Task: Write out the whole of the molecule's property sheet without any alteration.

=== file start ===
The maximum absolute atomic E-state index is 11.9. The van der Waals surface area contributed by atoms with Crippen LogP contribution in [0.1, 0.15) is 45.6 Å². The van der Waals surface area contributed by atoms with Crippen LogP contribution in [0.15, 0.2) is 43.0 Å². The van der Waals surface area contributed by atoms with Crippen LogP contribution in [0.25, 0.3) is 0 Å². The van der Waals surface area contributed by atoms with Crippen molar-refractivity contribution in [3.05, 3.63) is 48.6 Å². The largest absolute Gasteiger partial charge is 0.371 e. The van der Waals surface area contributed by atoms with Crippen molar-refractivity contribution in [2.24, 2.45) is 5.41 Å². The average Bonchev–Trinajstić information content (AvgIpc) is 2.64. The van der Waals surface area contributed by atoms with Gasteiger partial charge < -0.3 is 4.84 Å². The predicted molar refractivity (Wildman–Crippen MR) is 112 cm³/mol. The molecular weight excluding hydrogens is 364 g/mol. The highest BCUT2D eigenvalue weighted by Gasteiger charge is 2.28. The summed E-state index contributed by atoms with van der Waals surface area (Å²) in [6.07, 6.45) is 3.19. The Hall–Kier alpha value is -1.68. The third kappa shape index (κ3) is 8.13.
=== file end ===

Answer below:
The maximum absolute atomic E-state index is 11.9. The van der Waals surface area contributed by atoms with Crippen LogP contribution in [0.1, 0.15) is 45.6 Å². The van der Waals surface area contributed by atoms with Crippen LogP contribution in [0.15, 0.2) is 43.0 Å². The van der Waals surface area contributed by atoms with Crippen LogP contribution in [0.25, 0.3) is 0 Å². The van der Waals surface area contributed by atoms with Crippen molar-refractivity contribution in [3.05, 3.63) is 48.6 Å². The largest absolute Gasteiger partial charge is 0.371 e. The van der Waals surface area contributed by atoms with Crippen molar-refractivity contribution in [2.24, 2.45) is 5.41 Å². The average Bonchev–Trinajstić information content (AvgIpc) is 2.64. The van der Waals surface area contributed by atoms with Gasteiger partial charge < -0.3 is 4.84 Å². The predicted molar refractivity (Wildman–Crippen MR) is 112 cm³/mol. The molecular weight excluding hydrogens is 364 g/mol. The highest BCUT2D eigenvalue weighted by Gasteiger charge is 2.28. The summed E-state index contributed by atoms with van der Waals surface area (Å²) in [6.07, 6.45) is 3.19. The Hall–Kier alpha value is -1.68. The third kappa shape index (κ3) is 8.13.